DCGISTAM 2018 Abstracts

Short Papers
Paper Nr: 1

Integration of Remote Sensing Data to Facilitate Multi-Hazards Risk Assessments in Coastal Regions


Eduardo R. Oliveira, Leonardo Disperati and Fátima L. Alves

Abstract: This research is a development in the field of Geomatics applied to risk assessment. The main objective is to develop a methodology for multi-hazard assessments at the regional scale, based on satellite remote sensing. It aims to provide a tool to support the prevention and mitigation of environmental disasters, simultaneously capable of copping with multiple hazard sources and exposed elements overlapping in time and space. The study area is the Aveiro region (in the Northwest of Central Portugal), chosen because of its natural and anthropogenic pressures, which has been widely studied in terms of its vulnerabilities and exposure to several sources of hazards, such as floods, coastal overtopping, coastal and soil erosion and wildfires. This research started with the characterization of such events, privileging satellite imagery and remote sensing techniques to obtain variables to incorporate in corresponding single-hazard risk assessment methods. Afterwards, this models will simplified in order to discard any non-essential parameters in order to integrate exclusively data obtained from satellite imagery. These simplifications will be analyzed and validated through comparison with other studies using classical methods. Lastly, all models will be merged in a single multi-hazard methodology, resulting in a less demanding process in terms of time and resources requirements, with the potential of incorporation in a single product oriented for permanent updates and easy access for territorial planners and decision makers. This research meets several national and European strategic goals, contributing to increase the resilience of territories.

Paper Nr: 2

Reconstruction of Piecewise-explicit Surfaces from Three-dimensional Polylines - Applications in Seismic Interpretation in Compressive Domain


Joseph Baudrillard, Sébastien Guillon, Jean-Marc Chassery, Michèle Rombaut and Kai Wang

Abstract: Oil and gas exploration relies heavily on the knowledge of the underground structure. By conducting seismic reflection surveys, an image of the subsurface is obtained in the form of a 3D "cube", on which geological objects are interpreted. Amongst them, deposition surfaces (called horizons) are numerically modelized in order to assess the economical potential of a hydrocarbon field. The use of geo-referenced heightmaps is standard practice to represent horizons as they are mostly horizontal surfaces. In our context a heightmap is a geolocalized image, whose pixel values are a vertical elevation distance. However horizons are not always explicit; in other words, they cannot be projected vertically on a heightmap anymore. Yet many geological structures lead to the interpretation of such horizons, for example inverse faults in compressive domain. They are called "multivalued" as several height values are associated to the surface at some locations on the heightmap. For practical reasons, horizons are typically defined by hand-picked polylines. They are then vertically projected on a heightmap as pixels that are interpolated in a process called "gridding", in order to create a dense continuous surface. A new model is therefore required in order to represent a multivalued horizon, as well as methods to reconstruct it by interpolation from sparse three dimensional polylines. Triangulation and seismic attributes will also be adapted to the new model developped for gridding.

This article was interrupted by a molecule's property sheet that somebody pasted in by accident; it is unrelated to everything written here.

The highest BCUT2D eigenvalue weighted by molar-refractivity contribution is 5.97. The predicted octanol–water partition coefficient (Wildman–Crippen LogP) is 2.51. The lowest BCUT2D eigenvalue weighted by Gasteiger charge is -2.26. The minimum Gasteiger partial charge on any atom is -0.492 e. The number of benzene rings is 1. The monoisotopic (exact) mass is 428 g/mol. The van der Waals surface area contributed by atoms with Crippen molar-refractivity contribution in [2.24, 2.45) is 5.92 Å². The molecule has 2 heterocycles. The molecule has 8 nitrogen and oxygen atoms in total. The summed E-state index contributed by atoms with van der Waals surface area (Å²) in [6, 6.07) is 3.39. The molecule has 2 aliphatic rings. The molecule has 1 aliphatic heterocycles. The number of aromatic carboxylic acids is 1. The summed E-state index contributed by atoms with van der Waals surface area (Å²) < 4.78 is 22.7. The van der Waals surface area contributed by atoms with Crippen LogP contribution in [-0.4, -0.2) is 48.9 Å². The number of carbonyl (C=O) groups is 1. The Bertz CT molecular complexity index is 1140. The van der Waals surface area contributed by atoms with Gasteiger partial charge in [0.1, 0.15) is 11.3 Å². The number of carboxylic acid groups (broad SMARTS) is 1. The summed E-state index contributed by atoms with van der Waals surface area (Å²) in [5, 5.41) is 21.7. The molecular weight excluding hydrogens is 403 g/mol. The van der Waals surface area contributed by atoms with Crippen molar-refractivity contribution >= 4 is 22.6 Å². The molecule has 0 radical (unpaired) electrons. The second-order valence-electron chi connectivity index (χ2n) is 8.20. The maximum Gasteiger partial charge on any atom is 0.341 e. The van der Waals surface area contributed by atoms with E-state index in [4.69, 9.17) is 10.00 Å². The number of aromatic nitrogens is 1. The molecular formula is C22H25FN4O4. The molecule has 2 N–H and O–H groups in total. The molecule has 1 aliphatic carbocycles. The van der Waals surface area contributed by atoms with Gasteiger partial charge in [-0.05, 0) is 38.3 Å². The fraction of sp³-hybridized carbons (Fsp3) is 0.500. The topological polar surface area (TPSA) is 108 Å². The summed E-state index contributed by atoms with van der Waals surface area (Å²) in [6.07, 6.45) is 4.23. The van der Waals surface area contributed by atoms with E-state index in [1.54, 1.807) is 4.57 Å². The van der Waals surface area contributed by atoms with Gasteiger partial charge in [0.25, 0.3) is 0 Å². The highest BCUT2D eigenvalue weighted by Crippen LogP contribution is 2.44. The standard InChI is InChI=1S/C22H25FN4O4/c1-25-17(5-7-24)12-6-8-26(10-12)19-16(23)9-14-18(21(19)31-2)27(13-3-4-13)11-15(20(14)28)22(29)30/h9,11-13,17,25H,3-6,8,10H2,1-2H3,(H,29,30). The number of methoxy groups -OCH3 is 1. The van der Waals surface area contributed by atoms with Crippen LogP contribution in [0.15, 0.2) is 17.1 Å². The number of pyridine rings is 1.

Paper Nr: 3

Polycentric Climate Governance and the Amazon Tipping Point - Indigenous Climate Governance in Acre-Brazil and Ucayali-Peru


Fronika Claziena Agatha de Wit

Abstract: The Amazon region faces complex challenges to the sustainable use of land and water resources because of its expanding socio-economic growth, infrastructure, and agricultural activities. Research shows that the Amazon may be moving towards a near-term tipping point: forest dieback might turn the forest from carbon sink to carbon emitter. Reducing emissions from deforestation, while at the same time keeping up agricultural production, is a major challenge for environmental governance. Top-down strategies fail to align the diverse levels and sectors of government and exclude local stakeholders from the process. New bottom-up forms of climate governance, with polycentric patterns, provide an innovative framework for multi-level governance. Polycentricity highlights the importance of vertical and horizontal integration as well as learning-by- doing. This study examines the challenges, potentials and co-benefits of polycentric governance for Low-Emission Rural Development (LED-R) and looks for sustainable pathways to prolong the Amazonian tipping point. As examples of polycentric governance in the Amazon, this research evaluates the adaptive capacity of three Brazilian Amazon States and local (indigenous) adaptation strategies. By doing so, this study moves beyond the Amazon´s ecological planetary boundary and includes the people living in the Amazon. It examines not only the boundaries for a sustainable landscape, but, more importantly, looks at a threshold for a sustainable territory. The Amazonian people have an important role in climate governance in order to prevent the Amazon´s tipping point.